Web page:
Partially hydrogenated oils may be used in safe amounts to add flakiness to dough.

WASHINGTON — The Grocery Manufacturers Association on Aug. 5 said it has petitioned the Food and Drug Administration to approve specific low-level uses of partially hydrogenated oils in food products. The G.M.A. gave the examples of phos being used as color and flavor carriers and as a way to deliver texture characteristics that other oils cannot provide, such as flakiness in dough.

The F.D.A. in the June 17 issue of the Federal Register said there is no longer a consensus among qualified experts that partially hydrogenated oils (phos), which are the primary dietary source of industrially-produced trans fatty acids, are Generally Recognized As Safe (GRAS) for any use in human food. The F.D.A. said food companies must remove phos from their products no later than June 18, 2018.

The F.D.A. said any interested party may seek food additive approval for one or more specific uses of phos by providing data demonstrating a reasonable certainty of no harm of the proposed use or uses.

Leon Bruner, Ph.D., chief science officer for G.M.A.

“Our food additive petition shows that the presence of trans fat from the proposed low-level uses of phos is as safe as the naturally occurring trans fat present in the normal diet,” said Leon Bruner, Ph.D., chief science officer for the Washington-based G.M.A. “It’s important to know that food and beverage companies have already voluntarily lowered the amount of trans fat added to food products by more than 86% and will continue lowering pho use to levels similar to naturally occurring trans fat found in the diet.”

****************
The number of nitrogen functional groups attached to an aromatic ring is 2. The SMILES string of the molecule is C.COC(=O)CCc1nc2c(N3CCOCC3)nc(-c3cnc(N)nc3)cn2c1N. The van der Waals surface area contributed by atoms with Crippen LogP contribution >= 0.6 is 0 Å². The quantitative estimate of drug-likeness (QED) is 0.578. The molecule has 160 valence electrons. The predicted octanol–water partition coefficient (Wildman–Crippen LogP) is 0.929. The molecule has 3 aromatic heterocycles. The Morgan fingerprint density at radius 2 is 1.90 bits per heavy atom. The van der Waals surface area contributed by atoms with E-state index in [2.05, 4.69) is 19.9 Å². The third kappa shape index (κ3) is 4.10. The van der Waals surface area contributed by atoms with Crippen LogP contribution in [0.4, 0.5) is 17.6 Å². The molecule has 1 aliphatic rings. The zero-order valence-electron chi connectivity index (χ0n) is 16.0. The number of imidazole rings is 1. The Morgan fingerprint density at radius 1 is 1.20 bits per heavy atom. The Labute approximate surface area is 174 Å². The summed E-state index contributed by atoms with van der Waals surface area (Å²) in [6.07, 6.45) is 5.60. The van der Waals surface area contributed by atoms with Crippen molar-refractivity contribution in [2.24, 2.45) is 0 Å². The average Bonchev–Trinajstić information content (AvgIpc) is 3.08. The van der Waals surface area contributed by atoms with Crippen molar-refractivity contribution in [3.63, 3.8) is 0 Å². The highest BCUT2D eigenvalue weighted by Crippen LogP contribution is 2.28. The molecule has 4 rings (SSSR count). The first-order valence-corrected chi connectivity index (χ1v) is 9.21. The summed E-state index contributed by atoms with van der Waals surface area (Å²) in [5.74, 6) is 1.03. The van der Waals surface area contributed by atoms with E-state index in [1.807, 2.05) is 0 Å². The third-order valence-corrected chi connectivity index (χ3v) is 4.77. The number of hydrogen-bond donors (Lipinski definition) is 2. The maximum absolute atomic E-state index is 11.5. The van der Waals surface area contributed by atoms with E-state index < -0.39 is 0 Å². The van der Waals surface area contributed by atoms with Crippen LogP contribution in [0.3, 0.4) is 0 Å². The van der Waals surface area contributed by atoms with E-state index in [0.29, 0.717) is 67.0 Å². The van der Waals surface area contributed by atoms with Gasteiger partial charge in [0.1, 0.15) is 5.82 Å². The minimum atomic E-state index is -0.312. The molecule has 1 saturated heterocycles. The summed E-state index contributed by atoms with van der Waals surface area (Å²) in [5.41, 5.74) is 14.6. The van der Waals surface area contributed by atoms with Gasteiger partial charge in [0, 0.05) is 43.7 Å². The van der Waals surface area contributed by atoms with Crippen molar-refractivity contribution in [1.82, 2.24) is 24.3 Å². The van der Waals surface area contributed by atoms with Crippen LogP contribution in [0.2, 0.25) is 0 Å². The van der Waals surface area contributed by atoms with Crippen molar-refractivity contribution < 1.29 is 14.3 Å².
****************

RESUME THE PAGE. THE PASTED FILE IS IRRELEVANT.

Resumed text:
The petition seeks approval for limited uses of phos as:

•Anti-caking, anti-dusting and free flow agents,

•dough strengtheners,

•emulsifiers; as formulation aids,

•humectants to help retain moisture,

•lubricants and release agents, either alone or in combination with other components,

•processing aids or component solvents and vehicles for fat soluble ingredients, including coloring agents, flavors, flavor enhancers and vitamins,

•stabilizers or thickeners,

•surface-active ingredients,

•surface-finishing agents,

•texturizers (tenderness and moisture retention in gluten-containing foods),

•heat transfer mediums, for example, in deep frying, heat energy is transferred from the heat source to the food in the pho.

The G.M.A. pointed out that while the F.D.A. banned phos in food it did not ban trans fat, which occurs naturally in beef, milk and other dairy products.

The G.M.A. said that if the F.D.A. approves its petition, analysis shows 90% of the population will consume less than 1.33% of energy per day from the combined consumption of natural and added trans fats. Recent diet intervention studies, meta-analyses and mode of action (MOA) data show people may consume as much as 1.5% of energy per day from trans fats without causing changes in serum levels or low-density lipoprotein (L.D.L.) cholesterol, according to the G.M.A.